You can't work here at the Heritage Foundation for long without becoming extremely impressed with Edwin Meese III.
It's not just what he has accomplished as, first, chief of staff to Gov. Ronald Reagan and later as attorney general and counselor to the president when Reagan was president. You watch him in meetings here - he's our Ronald Reagan Fellow and the chairman of our Center for Legal and Judicial Studies - and it's remarkable how often he's the one who cuts right to the solution for the problem at hand.
I got to thinking about this as I was reading the latest book by another of the impressive people you meet around here, Lee Edwards. The book, " Bringing Justice to the People," describes the 30-year history of the freedom-based public-interest law movement. Edwards, who has written more than a dozen books, including the authoritative history of the Heritage Foundation and biographies of President Reagan and former Sen. Barry Goldwater, is one of the most respected conservative scholars in Washington.
But as I'm reading this and thinking about Mr. Meese, I couldn't help but think: What a shame there has to even be a freedom-based public-interest law movement. What a shame it has come to this.
As Edwards points out in this extremely readable book, the story begins in 1876 when the German Society of New York formed America's first legal-aid organization. It provided assistance in landlord-tenant disputes and family law and helped discourage exploitation of German immigrants. Soon, hundreds of similar organizations, as well as criminal-defense agencies, popped up around the country, all supported by charitable contributions.
Decades later, with legal assistance for the poor still spotty, the American Bar Association formed a committee on legal aid and founded the National Association of Legal Aid Organizations, which worked through local bar associations to establish legal-aid societies elsewhere.
The movement mushroomed when the British established a government-financed legal-aid system and local bar associations here sought to ward off a similar outcome. In 10 years, they cut the percentage of cities without legal-aid offices in half. By 1960, 160 such organizations were spending $4.5 million a year of private money for legal help for the poor.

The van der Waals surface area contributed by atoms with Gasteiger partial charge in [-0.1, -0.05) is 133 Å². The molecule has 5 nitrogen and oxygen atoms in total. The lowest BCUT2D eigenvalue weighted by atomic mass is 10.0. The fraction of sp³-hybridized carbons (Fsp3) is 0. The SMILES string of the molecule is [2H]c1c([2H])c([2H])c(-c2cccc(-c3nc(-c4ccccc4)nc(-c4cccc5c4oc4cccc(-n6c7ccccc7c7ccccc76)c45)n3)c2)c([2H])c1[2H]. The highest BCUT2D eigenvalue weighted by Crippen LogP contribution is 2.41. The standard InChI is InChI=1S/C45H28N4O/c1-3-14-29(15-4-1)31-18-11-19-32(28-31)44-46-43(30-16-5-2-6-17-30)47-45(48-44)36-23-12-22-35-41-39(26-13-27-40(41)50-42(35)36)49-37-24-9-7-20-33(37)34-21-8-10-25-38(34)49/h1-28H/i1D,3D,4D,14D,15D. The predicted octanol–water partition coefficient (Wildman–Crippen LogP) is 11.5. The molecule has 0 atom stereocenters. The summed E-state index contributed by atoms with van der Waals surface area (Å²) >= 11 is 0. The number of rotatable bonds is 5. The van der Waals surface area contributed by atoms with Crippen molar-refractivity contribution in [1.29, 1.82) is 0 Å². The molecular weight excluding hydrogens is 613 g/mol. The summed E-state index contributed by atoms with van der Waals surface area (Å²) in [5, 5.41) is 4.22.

But in 1965, the government began to fund legal-aid offices, and by 1970, it was dispensing $42 million a year to 300 organizations. By 1994, the government entity that doled out these funds had become known as the Legal Services Corporation, and its budget had grown 10-fold.
Predictably, when government money became involved, the game changed. Radical liberal lawyers hijacked the noble agenda of legal aid and began to push for their own objectives - a "right" to abortion, the cleansing of God from the public square, the unjust taking of property in the name of protecting the environment and racial preferences in schools, contracting and other areas.
When radical lawyers, using literally millions of our tax dollars, began winning victories in court they never could have won at the ballot box, good men such as then-Gov. Ronald Reagan, Ed Meese and others realized that someone had to go to work serving the people in a new way - by stepping up to this challenge.
These Davids have done a brilliant job against an implacable and versatile Goliath. They have won the right for parents to choose their children's schools or to choose to educate them at home. They have won the right for Christian youth groups to use school facilities to meet just as the chess clubs and Key Clubs and others do. They've leavened and humbled government's approach to takings and eminent domain, and forced unions to quit using their members' dues to back candidates those members don't support. They've rolled back speech codes, unfair college admissions practices and affirmative-action programs.
What saddens me is that a good idea - ensuring immigrants got a fair shake from our legal system - morphed into such a terrible idea that these men had to devote their careers to fighting it. All because radical liberals saw a way to beat the system and weak judges began to see themselves as legislators and the Constitution not as a statement of principles but as a malleable document ever in need of their "updating."
Thank God we have Lee Edwards to tell their story. Thank God for these men. And may the day arrive soon when their work is finished, their services no longer needed.
Rebecca Hagelin is a vice president of the Heritage Foundation.
First appeared on WorldNetDaily.com